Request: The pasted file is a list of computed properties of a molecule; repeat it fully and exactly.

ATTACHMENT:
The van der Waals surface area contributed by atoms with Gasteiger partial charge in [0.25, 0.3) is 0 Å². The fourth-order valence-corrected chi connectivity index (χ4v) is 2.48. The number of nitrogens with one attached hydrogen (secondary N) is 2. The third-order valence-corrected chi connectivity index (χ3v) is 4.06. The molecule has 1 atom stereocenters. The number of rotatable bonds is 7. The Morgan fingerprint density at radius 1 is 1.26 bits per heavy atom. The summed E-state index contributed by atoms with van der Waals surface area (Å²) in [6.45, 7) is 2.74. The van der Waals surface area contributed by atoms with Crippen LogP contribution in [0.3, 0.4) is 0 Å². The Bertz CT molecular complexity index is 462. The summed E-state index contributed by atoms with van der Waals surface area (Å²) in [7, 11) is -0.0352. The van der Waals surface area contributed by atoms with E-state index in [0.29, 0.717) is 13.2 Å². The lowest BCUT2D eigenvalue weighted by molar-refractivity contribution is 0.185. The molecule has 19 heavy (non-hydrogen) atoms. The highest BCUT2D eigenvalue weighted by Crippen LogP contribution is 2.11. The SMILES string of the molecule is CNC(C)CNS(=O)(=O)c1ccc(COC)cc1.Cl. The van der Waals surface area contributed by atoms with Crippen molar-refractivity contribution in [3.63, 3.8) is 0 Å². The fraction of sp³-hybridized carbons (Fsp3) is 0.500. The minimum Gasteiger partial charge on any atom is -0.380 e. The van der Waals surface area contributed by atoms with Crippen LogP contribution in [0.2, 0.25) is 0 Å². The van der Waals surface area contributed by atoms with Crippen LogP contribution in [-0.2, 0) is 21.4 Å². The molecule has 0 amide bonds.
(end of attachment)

The van der Waals surface area contributed by atoms with Gasteiger partial charge in [0.25, 0.3) is 0 Å². The fourth-order valence-corrected chi connectivity index (χ4v) is 2.48. The number of nitrogens with one attached hydrogen (secondary N) is 2. The third-order valence-corrected chi connectivity index (χ3v) is 4.06. The molecule has 1 atom stereocenters. The number of rotatable bonds is 7. The Morgan fingerprint density at radius 1 is 1.26 bits per heavy atom. The summed E-state index contributed by atoms with van der Waals surface area (Å²) in [6.45, 7) is 2.74. The van der Waals surface area contributed by atoms with Crippen LogP contribution in [0.3, 0.4) is 0 Å². The Bertz CT molecular complexity index is 462. The summed E-state index contributed by atoms with van der Waals surface area (Å²) in [7, 11) is -0.0352. The van der Waals surface area contributed by atoms with E-state index in [0.29, 0.717) is 13.2 Å². The lowest BCUT2D eigenvalue weighted by molar-refractivity contribution is 0.185. The molecule has 19 heavy (non-hydrogen) atoms. The highest BCUT2D eigenvalue weighted by Crippen LogP contribution is 2.11. The SMILES string of the molecule is CNC(C)CNS(=O)(=O)c1ccc(COC)cc1.Cl. The van der Waals surface area contributed by atoms with Crippen molar-refractivity contribution in [3.63, 3.8) is 0 Å². The fraction of sp³-hybridized carbons (Fsp3) is 0.500. The minimum Gasteiger partial charge on any atom is -0.380 e. The van der Waals surface area contributed by atoms with Crippen LogP contribution in [0.2, 0.25) is 0 Å². The van der Waals surface area contributed by atoms with Crippen LogP contribution in [-0.2, 0) is 21.4 Å². The molecule has 0 amide bonds.